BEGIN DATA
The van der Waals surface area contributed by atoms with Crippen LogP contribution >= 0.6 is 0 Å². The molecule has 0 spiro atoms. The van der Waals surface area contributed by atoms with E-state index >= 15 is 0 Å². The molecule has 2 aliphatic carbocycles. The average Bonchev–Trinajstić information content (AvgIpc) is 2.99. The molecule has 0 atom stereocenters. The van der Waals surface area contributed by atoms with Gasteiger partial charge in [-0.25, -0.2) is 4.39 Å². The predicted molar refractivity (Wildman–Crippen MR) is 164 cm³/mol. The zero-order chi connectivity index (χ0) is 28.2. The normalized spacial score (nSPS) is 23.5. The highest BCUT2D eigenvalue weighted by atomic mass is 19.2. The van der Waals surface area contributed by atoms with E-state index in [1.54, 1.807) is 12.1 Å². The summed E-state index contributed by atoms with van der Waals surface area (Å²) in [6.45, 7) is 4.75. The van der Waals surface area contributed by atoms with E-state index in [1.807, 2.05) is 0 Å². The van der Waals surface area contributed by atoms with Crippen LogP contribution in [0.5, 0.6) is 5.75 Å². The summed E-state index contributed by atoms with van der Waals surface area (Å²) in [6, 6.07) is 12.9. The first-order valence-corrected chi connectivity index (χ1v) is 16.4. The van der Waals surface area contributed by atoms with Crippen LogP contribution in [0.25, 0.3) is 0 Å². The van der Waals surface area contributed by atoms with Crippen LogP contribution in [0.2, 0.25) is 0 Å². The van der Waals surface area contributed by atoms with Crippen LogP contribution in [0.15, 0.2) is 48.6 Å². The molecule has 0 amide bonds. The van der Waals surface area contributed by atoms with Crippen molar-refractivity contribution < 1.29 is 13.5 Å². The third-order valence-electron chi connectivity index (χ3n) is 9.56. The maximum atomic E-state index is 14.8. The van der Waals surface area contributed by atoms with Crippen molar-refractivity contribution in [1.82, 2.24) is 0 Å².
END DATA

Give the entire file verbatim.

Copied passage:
The van der Waals surface area contributed by atoms with Crippen LogP contribution >= 0.6 is 0 Å². The molecule has 0 spiro atoms. The van der Waals surface area contributed by atoms with E-state index >= 15 is 0 Å². The molecule has 2 aliphatic carbocycles. The average Bonchev–Trinajstić information content (AvgIpc) is 2.99. The molecule has 0 atom stereocenters. The van der Waals surface area contributed by atoms with Gasteiger partial charge in [-0.25, -0.2) is 4.39 Å². The predicted molar refractivity (Wildman–Crippen MR) is 164 cm³/mol. The zero-order chi connectivity index (χ0) is 28.2. The normalized spacial score (nSPS) is 23.5. The highest BCUT2D eigenvalue weighted by atomic mass is 19.2. The van der Waals surface area contributed by atoms with E-state index in [1.54, 1.807) is 12.1 Å². The summed E-state index contributed by atoms with van der Waals surface area (Å²) in [6.45, 7) is 4.75. The van der Waals surface area contributed by atoms with E-state index in [1.807, 2.05) is 0 Å². The van der Waals surface area contributed by atoms with Crippen LogP contribution in [0.5, 0.6) is 5.75 Å². The summed E-state index contributed by atoms with van der Waals surface area (Å²) in [6, 6.07) is 12.9. The first-order valence-corrected chi connectivity index (χ1v) is 16.4. The van der Waals surface area contributed by atoms with Crippen LogP contribution in [0.25, 0.3) is 0 Å². The van der Waals surface area contributed by atoms with Crippen LogP contribution in [0.2, 0.25) is 0 Å². The van der Waals surface area contributed by atoms with Crippen LogP contribution in [0.15, 0.2) is 48.6 Å². The molecule has 0 amide bonds. The van der Waals surface area contributed by atoms with Crippen molar-refractivity contribution < 1.29 is 13.5 Å². The third-order valence-electron chi connectivity index (χ3n) is 9.56. The maximum atomic E-state index is 14.8. The van der Waals surface area contributed by atoms with Crippen molar-refractivity contribution in [1.82, 2.24) is 0 Å².